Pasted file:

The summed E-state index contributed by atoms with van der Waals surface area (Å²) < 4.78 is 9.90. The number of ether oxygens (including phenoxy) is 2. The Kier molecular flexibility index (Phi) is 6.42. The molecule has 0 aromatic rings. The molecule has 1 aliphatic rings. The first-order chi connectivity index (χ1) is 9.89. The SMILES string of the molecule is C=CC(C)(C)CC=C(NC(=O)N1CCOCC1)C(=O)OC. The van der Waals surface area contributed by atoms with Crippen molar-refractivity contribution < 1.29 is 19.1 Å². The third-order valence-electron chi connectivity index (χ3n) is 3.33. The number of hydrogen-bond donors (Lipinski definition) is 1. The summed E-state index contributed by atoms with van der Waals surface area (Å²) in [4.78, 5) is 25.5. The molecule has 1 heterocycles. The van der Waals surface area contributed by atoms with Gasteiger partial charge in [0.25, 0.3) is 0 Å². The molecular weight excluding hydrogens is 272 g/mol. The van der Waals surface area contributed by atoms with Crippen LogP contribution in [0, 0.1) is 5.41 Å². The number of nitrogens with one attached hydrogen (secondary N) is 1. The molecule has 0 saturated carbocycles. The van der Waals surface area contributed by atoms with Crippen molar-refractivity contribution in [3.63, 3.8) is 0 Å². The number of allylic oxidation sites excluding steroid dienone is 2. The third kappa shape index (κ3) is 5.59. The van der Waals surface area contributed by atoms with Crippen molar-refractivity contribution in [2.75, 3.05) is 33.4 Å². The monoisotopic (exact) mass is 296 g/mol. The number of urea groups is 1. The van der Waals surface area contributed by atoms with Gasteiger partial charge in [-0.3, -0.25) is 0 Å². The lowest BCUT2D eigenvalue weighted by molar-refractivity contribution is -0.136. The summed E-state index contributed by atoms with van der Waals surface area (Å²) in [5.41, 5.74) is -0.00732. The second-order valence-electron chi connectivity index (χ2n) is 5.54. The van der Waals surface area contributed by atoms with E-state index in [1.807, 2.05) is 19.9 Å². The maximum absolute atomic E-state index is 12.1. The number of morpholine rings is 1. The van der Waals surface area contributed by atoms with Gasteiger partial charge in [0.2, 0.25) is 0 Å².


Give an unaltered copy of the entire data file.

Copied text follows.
The summed E-state index contributed by atoms with van der Waals surface area (Å²) < 4.78 is 9.90. The number of ether oxygens (including phenoxy) is 2. The Kier molecular flexibility index (Phi) is 6.42. The molecule has 0 aromatic rings. The molecule has 1 aliphatic rings. The first-order chi connectivity index (χ1) is 9.89. The SMILES string of the molecule is C=CC(C)(C)CC=C(NC(=O)N1CCOCC1)C(=O)OC. The van der Waals surface area contributed by atoms with Crippen molar-refractivity contribution < 1.29 is 19.1 Å². The third-order valence-electron chi connectivity index (χ3n) is 3.33. The number of hydrogen-bond donors (Lipinski definition) is 1. The summed E-state index contributed by atoms with van der Waals surface area (Å²) in [4.78, 5) is 25.5. The molecule has 1 heterocycles. The van der Waals surface area contributed by atoms with Gasteiger partial charge in [0.25, 0.3) is 0 Å². The molecular weight excluding hydrogens is 272 g/mol. The van der Waals surface area contributed by atoms with Crippen LogP contribution in [0, 0.1) is 5.41 Å². The number of nitrogens with one attached hydrogen (secondary N) is 1. The molecule has 0 saturated carbocycles. The van der Waals surface area contributed by atoms with Crippen molar-refractivity contribution in [3.63, 3.8) is 0 Å². The number of allylic oxidation sites excluding steroid dienone is 2. The third kappa shape index (κ3) is 5.59. The van der Waals surface area contributed by atoms with Crippen molar-refractivity contribution in [2.75, 3.05) is 33.4 Å². The monoisotopic (exact) mass is 296 g/mol. The number of urea groups is 1. The van der Waals surface area contributed by atoms with Gasteiger partial charge in [-0.3, -0.25) is 0 Å². The lowest BCUT2D eigenvalue weighted by molar-refractivity contribution is -0.136. The summed E-state index contributed by atoms with van der Waals surface area (Å²) in [5.41, 5.74) is -0.00732. The second-order valence-electron chi connectivity index (χ2n) is 5.54. The van der Waals surface area contributed by atoms with E-state index in [1.807, 2.05) is 19.9 Å². The maximum absolute atomic E-state index is 12.1. The number of morpholine rings is 1. The van der Waals surface area contributed by atoms with Gasteiger partial charge in [0.2, 0.25) is 0 Å².